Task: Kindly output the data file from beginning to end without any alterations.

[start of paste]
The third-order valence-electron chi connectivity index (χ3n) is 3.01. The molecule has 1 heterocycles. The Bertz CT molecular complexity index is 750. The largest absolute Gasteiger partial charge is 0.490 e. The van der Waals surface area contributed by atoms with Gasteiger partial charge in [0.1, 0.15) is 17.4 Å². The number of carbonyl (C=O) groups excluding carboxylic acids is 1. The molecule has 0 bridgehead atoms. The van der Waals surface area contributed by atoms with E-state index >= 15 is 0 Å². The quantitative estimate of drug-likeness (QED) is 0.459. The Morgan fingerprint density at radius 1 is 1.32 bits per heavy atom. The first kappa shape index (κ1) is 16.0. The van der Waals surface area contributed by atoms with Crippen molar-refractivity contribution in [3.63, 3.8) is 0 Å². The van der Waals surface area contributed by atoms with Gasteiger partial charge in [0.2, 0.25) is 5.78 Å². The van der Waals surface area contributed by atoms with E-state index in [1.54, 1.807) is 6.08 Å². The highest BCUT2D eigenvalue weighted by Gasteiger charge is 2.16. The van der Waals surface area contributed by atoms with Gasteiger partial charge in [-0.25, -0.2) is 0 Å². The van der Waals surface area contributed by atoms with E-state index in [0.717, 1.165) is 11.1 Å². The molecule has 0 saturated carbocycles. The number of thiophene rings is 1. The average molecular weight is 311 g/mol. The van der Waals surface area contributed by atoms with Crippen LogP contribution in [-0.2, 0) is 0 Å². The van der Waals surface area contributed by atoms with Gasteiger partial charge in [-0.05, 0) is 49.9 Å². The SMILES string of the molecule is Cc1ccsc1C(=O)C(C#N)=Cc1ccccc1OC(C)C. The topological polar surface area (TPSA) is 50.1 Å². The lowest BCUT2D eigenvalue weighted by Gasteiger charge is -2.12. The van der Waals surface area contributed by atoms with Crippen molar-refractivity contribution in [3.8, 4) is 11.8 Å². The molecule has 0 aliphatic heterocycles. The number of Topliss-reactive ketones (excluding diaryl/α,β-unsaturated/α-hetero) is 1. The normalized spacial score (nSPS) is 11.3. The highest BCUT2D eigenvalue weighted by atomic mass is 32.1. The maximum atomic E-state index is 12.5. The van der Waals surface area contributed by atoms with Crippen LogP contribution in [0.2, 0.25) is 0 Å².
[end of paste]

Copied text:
The third-order valence-electron chi connectivity index (χ3n) is 3.01. The molecule has 1 heterocycles. The Bertz CT molecular complexity index is 750. The largest absolute Gasteiger partial charge is 0.490 e. The van der Waals surface area contributed by atoms with Gasteiger partial charge in [0.1, 0.15) is 17.4 Å². The number of carbonyl (C=O) groups excluding carboxylic acids is 1. The molecule has 0 bridgehead atoms. The van der Waals surface area contributed by atoms with E-state index >= 15 is 0 Å². The quantitative estimate of drug-likeness (QED) is 0.459. The Morgan fingerprint density at radius 1 is 1.32 bits per heavy atom. The first kappa shape index (κ1) is 16.0. The van der Waals surface area contributed by atoms with Crippen molar-refractivity contribution in [3.63, 3.8) is 0 Å². The van der Waals surface area contributed by atoms with Gasteiger partial charge in [0.2, 0.25) is 5.78 Å². The van der Waals surface area contributed by atoms with E-state index in [1.54, 1.807) is 6.08 Å². The highest BCUT2D eigenvalue weighted by Gasteiger charge is 2.16. The van der Waals surface area contributed by atoms with Gasteiger partial charge in [-0.25, -0.2) is 0 Å². The van der Waals surface area contributed by atoms with E-state index in [0.717, 1.165) is 11.1 Å². The molecule has 0 saturated carbocycles. The number of thiophene rings is 1. The average molecular weight is 311 g/mol. The van der Waals surface area contributed by atoms with Crippen LogP contribution in [-0.2, 0) is 0 Å². The van der Waals surface area contributed by atoms with Gasteiger partial charge in [-0.05, 0) is 49.9 Å². The SMILES string of the molecule is Cc1ccsc1C(=O)C(C#N)=Cc1ccccc1OC(C)C. The topological polar surface area (TPSA) is 50.1 Å². The lowest BCUT2D eigenvalue weighted by Gasteiger charge is -2.12. The van der Waals surface area contributed by atoms with Crippen molar-refractivity contribution in [3.8, 4) is 11.8 Å². The molecule has 0 aliphatic heterocycles. The number of Topliss-reactive ketones (excluding diaryl/α,β-unsaturated/α-hetero) is 1. The normalized spacial score (nSPS) is 11.3. The highest BCUT2D eigenvalue weighted by atomic mass is 32.1. The maximum atomic E-state index is 12.5. The van der Waals surface area contributed by atoms with Crippen LogP contribution in [0.2, 0.25) is 0 Å².